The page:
Flowers, candles and stuffed animals make up a makeshift memorial in Newtown, Conn., days after the 2012 shooting. (Reuters/Landov)

Soon after the Newtown shooting, a viral blog post titled “I am Adam Lanza’s mother” captured one mother’s anguish over having a mentally ill and violent child. Lisa Lambert, the executive director of the Parent/Professional Advocacy League — subtitled “The Massachusetts Family Voice For Children’s Mental Health” — responded by eloquently describing the public silence that usually prevails among such parents in the face of widespread stigma and hostility, and the damage it does. Her post was titled Parents of Mentally Ill Children: ‘We Don’t Tell You And Here’s Why.

Today, a year after the shooting, NPR reports that promises to fix the mental health system after Newtown remain unfilfilled. And USA Today reporter Liz Szabo tweeted from Capitol Hill this week: “Mental health reform struggles to get attention. Rep. Tim Murphy announced major bill. Almost no one showed up.”

Here, Lisa Lambert looks at the effects of the Newtown shooting — and the lack thereof — on children with mental illness and their families, one year later.

By Lisa Lambert
Guest contributor

Dec. 14 will be the first anniversary of the Newtown school shootings that took the lives of 20 young children and six school staff. Adam Lanza also shot his mother, Nancy, and later shot himself. In the aftermath of those 28 deaths, intense conversations took place both publicly and privately about mental health, guns and prevention. We asked ourselves what went wrong and what needed to change so this wouldn’t happen again.

Twelve months later, not much has changed.

Last December, many families whose children have mental health needs were optimistic that there would be a renewed focus and the will to take a hard look at the children’s mental health “system.”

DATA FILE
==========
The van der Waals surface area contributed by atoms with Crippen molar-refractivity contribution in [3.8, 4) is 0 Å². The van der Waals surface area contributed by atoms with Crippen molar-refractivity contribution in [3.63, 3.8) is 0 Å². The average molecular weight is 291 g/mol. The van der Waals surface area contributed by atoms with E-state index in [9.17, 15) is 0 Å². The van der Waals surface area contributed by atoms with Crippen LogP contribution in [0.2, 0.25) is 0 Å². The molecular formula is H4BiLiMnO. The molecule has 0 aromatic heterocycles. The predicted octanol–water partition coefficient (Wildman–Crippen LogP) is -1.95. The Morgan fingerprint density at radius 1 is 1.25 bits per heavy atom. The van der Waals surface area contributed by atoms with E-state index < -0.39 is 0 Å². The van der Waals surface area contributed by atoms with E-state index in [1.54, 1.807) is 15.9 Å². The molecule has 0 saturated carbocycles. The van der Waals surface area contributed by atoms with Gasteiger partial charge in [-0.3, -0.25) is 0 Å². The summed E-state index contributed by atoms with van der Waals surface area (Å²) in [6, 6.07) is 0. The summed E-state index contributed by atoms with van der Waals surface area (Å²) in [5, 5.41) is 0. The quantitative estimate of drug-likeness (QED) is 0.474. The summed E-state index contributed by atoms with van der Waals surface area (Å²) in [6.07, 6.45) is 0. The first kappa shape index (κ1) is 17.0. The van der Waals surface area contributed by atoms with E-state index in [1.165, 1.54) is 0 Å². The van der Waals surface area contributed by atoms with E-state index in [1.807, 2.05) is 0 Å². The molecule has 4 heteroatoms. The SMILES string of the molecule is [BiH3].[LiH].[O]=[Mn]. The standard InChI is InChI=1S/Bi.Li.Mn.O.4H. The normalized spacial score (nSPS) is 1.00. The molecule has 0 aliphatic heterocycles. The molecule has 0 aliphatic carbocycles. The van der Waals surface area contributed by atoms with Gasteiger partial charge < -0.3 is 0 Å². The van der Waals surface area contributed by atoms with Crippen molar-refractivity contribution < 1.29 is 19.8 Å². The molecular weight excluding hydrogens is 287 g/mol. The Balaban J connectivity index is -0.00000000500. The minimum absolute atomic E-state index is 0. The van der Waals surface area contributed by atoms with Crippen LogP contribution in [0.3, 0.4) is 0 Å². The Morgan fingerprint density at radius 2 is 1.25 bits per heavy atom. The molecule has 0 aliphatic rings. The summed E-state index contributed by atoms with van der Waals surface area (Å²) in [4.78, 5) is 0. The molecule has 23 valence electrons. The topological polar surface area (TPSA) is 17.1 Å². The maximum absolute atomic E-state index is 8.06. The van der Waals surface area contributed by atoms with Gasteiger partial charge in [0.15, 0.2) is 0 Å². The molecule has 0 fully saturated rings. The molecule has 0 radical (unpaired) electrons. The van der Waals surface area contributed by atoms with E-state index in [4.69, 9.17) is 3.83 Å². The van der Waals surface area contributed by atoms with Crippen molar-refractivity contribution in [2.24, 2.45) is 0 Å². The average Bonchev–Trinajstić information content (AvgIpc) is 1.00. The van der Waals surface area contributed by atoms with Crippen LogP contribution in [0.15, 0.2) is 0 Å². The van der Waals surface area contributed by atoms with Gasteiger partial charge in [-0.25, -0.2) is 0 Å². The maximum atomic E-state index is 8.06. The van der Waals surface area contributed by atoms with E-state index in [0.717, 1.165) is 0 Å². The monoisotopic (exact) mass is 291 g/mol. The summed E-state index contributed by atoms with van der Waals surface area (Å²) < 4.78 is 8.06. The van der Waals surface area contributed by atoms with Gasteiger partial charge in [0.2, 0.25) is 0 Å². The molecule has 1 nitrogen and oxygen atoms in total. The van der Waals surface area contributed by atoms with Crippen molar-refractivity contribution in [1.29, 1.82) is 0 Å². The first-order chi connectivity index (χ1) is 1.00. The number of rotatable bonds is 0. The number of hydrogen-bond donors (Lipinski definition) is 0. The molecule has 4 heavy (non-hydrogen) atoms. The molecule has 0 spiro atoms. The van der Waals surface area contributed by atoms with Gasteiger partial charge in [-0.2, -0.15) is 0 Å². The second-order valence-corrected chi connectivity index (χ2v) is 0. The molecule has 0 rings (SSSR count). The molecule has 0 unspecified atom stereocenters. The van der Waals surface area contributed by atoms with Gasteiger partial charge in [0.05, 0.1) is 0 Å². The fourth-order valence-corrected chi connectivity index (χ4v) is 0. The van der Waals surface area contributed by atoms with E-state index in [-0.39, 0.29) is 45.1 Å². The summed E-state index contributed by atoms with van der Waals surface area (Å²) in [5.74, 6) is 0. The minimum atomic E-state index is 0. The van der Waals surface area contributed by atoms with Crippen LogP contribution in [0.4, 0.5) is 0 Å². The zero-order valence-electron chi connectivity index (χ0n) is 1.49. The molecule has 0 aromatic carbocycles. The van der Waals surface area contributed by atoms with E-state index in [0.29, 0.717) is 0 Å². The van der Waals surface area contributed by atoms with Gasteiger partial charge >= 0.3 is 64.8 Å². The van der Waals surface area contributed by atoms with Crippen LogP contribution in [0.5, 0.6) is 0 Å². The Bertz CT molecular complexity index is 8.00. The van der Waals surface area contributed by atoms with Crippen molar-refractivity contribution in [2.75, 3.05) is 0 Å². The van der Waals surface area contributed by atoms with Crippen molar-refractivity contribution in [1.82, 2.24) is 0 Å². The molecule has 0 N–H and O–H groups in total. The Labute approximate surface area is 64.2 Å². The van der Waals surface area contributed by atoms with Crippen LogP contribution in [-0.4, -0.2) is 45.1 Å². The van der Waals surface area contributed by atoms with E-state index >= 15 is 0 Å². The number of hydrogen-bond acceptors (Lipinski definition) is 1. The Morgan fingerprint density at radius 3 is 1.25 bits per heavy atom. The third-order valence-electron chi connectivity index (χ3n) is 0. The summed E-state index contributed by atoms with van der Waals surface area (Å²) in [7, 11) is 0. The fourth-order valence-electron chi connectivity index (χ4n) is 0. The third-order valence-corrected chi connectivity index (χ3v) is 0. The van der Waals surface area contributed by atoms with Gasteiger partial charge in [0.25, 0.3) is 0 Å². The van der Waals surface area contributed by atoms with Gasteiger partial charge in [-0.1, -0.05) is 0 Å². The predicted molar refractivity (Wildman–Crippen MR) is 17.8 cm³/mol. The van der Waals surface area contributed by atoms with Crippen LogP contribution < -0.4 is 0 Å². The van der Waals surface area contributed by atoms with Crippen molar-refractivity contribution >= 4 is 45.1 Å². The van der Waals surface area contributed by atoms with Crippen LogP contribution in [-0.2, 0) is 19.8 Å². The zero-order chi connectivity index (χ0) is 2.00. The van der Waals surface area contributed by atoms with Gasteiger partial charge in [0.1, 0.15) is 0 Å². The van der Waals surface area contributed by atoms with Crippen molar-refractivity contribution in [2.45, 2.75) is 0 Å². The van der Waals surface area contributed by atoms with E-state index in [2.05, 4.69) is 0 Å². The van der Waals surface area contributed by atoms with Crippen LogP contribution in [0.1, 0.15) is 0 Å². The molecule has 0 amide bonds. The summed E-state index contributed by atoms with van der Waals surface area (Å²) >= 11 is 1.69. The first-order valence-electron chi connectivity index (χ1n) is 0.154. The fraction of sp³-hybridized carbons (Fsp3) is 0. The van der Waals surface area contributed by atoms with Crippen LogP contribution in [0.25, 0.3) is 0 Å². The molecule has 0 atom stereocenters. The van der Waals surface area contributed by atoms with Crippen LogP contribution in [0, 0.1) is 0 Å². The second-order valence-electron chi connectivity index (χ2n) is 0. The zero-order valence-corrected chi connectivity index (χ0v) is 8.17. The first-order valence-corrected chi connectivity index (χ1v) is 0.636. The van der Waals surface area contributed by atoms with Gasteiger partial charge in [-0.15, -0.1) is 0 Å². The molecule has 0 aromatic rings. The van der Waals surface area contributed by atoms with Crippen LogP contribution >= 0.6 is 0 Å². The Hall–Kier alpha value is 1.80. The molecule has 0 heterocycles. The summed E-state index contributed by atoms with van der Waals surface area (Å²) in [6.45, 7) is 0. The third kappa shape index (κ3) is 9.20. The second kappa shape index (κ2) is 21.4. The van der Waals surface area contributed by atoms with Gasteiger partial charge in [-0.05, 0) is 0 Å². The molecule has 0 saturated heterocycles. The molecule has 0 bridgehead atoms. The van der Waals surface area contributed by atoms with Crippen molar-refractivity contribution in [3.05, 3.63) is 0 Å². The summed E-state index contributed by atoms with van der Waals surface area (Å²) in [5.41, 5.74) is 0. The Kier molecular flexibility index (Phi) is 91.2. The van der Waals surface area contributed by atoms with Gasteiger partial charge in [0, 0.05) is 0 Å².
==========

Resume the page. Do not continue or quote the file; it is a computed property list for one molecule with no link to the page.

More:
Those of us who use it, work in it or navigate it realized that while there might not be a wholesale fix, even some patching up could make an impact.  Many of us told our stories and shared our worries in an effort to keep this important discussion on the front burner. We were hopeful. Finally mental health, especially children’s mental health, was getting the attention it needed.

The early reports about Adam Lanza and his mother, Nancy, highlighted his bizarre behavior and isolation and their slow drift into accepting these things as the new normal. Those reports sounded a lot like the personal stories many families tell when they call my organization for help, as well as the story of my own son.

When he was younger, I watched him become wildly enraged at trivial slights and fearful of ordinary things. Once, in a movie theatre, he ran screaming to the lobby because an adult character became out of control, which mirrored the way he was feeling. We all hoped these stories would point out his dire needs — and our own.

Instead, the conversation about mental health and children has focused on training teachers, creating a registry of people who have been hospitalized and, of course, guns. There are new funding and education programs for teachers and other school employees to recognize the signs of “mental illness.”

While it’s always a welcome idea to invest more money into children’s mental health, most parents will tell you that they notice something worrisome going on with their child long before the teacher does. But there’s no funding to teach parents the same skills and facts, and no recognition that we can be valuable “first responders,” even though most parents are pretty expert about their children. For parents, not much has changed. Continue reading